Measures taken so far in this respect include these: international assistance through the IAEA in strengthening the control, accountability and physical protection of fissile material in these states; bilateral agreements between the US and Russia about arrangements for the control and inspection of excess stocks of fissile material in former military use; and US agreements with Russia to purchase highly enriched uranium from dismantled weapons for eventual civil use. We contributed to some of those efforts and we will continue to do so in areas where we have appropriate expertise.

  The 1995 NPT Review and Extension Conference, which honourable senators would be aware of and which begins in April next year, is another opportunity to thoroughly review the operation of the NPT and the IAEA safeguards system. As to the effectiveness of these controls on Australian uranium exports, we have in place, as honourable senators ought to know well by now, a stringent safeguard system for Australian uranium and other nuclear material and technology to ensure that they are only used for peaceful, non-explosive purposes. Our uranium is only sold to selected countries which are parties to the NPT, with IAEA safeguards agreements in place and with whom we also have a bilateral safeguard agreement stipulating conditions for the import and use of Australian uranium. We reserve the right to very careful selection of our bilateral safeguards partners. In addition to IAEA verifications, that Australian material remains in peaceful use, all Australian obligated uranium is fully accounted for under these bilateral safeguard agreements by the Australian Safeguards Office, now in my department, which tracks the movement of Australian uranium within and between approved countries.

Senator MARGETTS —Mr President, I ask a supplementary question. Given the countries to whom we sell, including Japan, which has already secreted enough plutonium to make at least 10 nuclear bombs, and given that ALP policy specifically calls for the IAEA to be stripped of its nuclear promotion function, what action is the Australian government taking to fulfil its own policies and avoid this increasingly dangerous conflict of interests?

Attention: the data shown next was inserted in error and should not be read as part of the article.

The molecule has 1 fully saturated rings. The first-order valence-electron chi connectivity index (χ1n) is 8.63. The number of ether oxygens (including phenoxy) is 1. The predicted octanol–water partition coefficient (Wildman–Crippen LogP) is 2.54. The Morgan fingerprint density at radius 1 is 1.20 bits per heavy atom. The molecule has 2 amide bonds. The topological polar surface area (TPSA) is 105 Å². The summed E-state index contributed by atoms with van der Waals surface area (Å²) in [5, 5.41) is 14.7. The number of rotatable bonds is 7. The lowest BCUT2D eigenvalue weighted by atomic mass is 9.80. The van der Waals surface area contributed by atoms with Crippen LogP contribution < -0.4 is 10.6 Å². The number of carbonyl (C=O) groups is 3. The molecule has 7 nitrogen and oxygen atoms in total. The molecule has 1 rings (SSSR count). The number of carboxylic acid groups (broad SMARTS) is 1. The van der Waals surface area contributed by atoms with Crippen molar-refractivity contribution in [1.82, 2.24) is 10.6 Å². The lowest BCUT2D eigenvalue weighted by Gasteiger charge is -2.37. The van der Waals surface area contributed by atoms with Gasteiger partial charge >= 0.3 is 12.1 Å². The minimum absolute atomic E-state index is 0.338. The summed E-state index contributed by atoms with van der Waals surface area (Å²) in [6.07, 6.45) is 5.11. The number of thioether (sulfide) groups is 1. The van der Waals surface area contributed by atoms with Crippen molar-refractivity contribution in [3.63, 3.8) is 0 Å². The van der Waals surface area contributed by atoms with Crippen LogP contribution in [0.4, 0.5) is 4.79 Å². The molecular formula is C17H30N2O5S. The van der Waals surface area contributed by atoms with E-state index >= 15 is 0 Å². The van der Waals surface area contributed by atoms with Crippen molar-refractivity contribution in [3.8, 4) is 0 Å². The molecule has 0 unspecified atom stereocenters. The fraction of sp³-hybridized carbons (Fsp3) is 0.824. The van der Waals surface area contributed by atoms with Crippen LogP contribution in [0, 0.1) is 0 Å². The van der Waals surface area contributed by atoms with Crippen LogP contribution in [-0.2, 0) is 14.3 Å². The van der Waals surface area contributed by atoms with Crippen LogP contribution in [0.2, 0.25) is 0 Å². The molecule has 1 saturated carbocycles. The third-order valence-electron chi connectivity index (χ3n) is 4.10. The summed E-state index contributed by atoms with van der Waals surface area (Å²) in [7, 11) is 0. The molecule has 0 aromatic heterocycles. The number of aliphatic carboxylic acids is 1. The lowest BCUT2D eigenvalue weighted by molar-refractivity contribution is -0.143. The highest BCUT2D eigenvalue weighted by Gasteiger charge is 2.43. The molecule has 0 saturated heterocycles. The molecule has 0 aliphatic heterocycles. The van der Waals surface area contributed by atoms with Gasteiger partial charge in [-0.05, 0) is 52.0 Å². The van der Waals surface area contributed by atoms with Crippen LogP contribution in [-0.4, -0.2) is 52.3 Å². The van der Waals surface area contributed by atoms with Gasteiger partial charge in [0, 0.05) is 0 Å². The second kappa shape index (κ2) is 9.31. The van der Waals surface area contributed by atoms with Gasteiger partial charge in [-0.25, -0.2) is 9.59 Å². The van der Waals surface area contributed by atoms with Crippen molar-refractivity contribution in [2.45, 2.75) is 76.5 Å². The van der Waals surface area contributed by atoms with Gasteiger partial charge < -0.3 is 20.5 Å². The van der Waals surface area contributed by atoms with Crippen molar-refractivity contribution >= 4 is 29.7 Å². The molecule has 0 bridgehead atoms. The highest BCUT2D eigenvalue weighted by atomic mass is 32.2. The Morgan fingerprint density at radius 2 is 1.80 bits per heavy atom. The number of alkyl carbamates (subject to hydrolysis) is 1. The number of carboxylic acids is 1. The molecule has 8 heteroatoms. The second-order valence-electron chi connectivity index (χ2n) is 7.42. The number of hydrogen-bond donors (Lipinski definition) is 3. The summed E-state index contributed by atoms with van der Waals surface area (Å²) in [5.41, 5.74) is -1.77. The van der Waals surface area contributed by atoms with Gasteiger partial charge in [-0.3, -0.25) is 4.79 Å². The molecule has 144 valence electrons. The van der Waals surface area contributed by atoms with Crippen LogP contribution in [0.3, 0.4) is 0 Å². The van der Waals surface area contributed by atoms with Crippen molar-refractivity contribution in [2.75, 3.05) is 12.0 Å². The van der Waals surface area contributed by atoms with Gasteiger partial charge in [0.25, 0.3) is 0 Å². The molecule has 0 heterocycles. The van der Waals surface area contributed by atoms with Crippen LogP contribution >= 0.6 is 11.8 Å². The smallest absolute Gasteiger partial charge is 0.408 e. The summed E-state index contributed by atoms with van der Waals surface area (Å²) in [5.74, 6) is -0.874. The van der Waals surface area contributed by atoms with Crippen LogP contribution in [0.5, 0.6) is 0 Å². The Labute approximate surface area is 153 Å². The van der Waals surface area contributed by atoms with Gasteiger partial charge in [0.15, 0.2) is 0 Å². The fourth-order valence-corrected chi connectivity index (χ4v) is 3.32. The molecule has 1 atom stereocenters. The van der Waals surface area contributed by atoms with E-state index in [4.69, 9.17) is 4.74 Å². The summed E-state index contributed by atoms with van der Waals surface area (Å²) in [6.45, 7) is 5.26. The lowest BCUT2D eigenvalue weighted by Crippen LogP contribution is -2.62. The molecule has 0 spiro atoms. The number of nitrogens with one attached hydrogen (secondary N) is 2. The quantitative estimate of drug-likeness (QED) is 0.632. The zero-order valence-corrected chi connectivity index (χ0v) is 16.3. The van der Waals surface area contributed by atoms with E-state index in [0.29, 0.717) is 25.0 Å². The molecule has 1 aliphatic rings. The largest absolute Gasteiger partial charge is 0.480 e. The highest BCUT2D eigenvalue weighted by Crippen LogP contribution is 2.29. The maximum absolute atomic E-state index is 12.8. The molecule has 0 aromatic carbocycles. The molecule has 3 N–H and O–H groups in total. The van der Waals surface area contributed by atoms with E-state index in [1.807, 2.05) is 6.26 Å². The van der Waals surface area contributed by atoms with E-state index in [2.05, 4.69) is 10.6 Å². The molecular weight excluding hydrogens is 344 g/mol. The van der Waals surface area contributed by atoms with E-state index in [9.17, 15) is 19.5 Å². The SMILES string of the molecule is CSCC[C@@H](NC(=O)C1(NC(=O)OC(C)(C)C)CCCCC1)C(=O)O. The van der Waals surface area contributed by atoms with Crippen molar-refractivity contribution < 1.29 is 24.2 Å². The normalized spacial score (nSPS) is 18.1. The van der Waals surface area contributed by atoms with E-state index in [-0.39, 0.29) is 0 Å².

Senator GARETH EVANS —It is absolute nonsense to suggest that Japan has secreted some amount of plutonium that would be capable of producing bombs. That is just a wildly inaccurate way of referring to the fact that there has been some uranium which has been separately accounted for, which was, as I recall, caught up in the so-called glove box facilities in the nuclear establishments. There has been no question seriously made by anybody that Japan has not been otherwise in complete and full adherence to its nuclear obligations.

  As to the nuclear promotion of the IAEA, to make that point is to completely misunderstand the nature of the bargain, in effect, that was entered into at the commencement of the NPT between the nuclear weapons states and the non-nuclear weapons states in order to secure universal cooperation in the existence and maintenance of the NPT. The non-nuclear weapons states had to feel they had some benefit from the deal in getting access to technology, and the promotion of effective use of that technology was one of the things they demanded as the price for participating in what has been a very successful non-proliferation regime.